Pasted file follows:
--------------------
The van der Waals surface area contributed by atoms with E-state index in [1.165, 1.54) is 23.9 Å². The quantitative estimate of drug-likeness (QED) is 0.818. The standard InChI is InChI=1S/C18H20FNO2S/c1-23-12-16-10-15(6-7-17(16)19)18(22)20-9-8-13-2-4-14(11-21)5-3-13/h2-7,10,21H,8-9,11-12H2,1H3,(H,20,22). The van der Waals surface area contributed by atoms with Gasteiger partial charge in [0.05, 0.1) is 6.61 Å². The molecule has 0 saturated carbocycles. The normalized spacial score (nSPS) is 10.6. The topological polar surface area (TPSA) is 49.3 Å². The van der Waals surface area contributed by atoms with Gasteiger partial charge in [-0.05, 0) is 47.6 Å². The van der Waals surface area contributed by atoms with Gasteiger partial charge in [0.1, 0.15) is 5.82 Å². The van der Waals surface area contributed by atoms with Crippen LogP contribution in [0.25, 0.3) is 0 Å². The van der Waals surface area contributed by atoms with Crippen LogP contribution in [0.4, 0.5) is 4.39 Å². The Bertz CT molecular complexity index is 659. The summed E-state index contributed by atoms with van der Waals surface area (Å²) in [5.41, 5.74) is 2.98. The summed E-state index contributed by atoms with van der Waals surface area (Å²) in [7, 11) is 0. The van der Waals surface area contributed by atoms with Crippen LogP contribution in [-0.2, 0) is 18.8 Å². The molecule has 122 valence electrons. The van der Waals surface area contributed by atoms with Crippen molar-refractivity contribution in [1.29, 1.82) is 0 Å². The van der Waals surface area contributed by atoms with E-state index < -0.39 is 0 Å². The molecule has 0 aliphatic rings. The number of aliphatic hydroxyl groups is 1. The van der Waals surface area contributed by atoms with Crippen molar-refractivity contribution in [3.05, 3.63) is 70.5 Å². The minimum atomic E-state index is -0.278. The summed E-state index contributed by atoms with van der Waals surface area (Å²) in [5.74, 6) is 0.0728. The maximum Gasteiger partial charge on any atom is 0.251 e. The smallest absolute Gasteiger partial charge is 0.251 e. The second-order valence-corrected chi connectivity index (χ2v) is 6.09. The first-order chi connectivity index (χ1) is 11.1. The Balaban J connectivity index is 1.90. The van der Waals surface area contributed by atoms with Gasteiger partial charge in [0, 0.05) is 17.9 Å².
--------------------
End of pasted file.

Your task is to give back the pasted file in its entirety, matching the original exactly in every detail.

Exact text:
The van der Waals surface area contributed by atoms with E-state index in [1.165, 1.54) is 23.9 Å². The quantitative estimate of drug-likeness (QED) is 0.818. The standard InChI is InChI=1S/C18H20FNO2S/c1-23-12-16-10-15(6-7-17(16)19)18(22)20-9-8-13-2-4-14(11-21)5-3-13/h2-7,10,21H,8-9,11-12H2,1H3,(H,20,22). The van der Waals surface area contributed by atoms with Gasteiger partial charge in [0.05, 0.1) is 6.61 Å². The molecule has 0 saturated carbocycles. The normalized spacial score (nSPS) is 10.6. The topological polar surface area (TPSA) is 49.3 Å². The van der Waals surface area contributed by atoms with Gasteiger partial charge in [-0.05, 0) is 47.6 Å². The van der Waals surface area contributed by atoms with Gasteiger partial charge in [0.1, 0.15) is 5.82 Å². The van der Waals surface area contributed by atoms with Crippen LogP contribution in [0.25, 0.3) is 0 Å². The van der Waals surface area contributed by atoms with Crippen LogP contribution in [0.4, 0.5) is 4.39 Å². The Bertz CT molecular complexity index is 659. The summed E-state index contributed by atoms with van der Waals surface area (Å²) in [5.41, 5.74) is 2.98. The summed E-state index contributed by atoms with van der Waals surface area (Å²) in [7, 11) is 0. The van der Waals surface area contributed by atoms with Crippen LogP contribution in [-0.2, 0) is 18.8 Å². The molecule has 122 valence electrons. The van der Waals surface area contributed by atoms with Crippen molar-refractivity contribution in [1.29, 1.82) is 0 Å². The van der Waals surface area contributed by atoms with E-state index < -0.39 is 0 Å². The molecule has 0 aliphatic rings. The number of aliphatic hydroxyl groups is 1. The van der Waals surface area contributed by atoms with Crippen molar-refractivity contribution in [3.05, 3.63) is 70.5 Å². The minimum atomic E-state index is -0.278. The summed E-state index contributed by atoms with van der Waals surface area (Å²) in [5.74, 6) is 0.0728. The maximum Gasteiger partial charge on any atom is 0.251 e. The smallest absolute Gasteiger partial charge is 0.251 e. The second-order valence-corrected chi connectivity index (χ2v) is 6.09. The first-order chi connectivity index (χ1) is 11.1. The Balaban J connectivity index is 1.90. The van der Waals surface area contributed by atoms with Gasteiger partial charge in [0, 0.05) is 17.9 Å².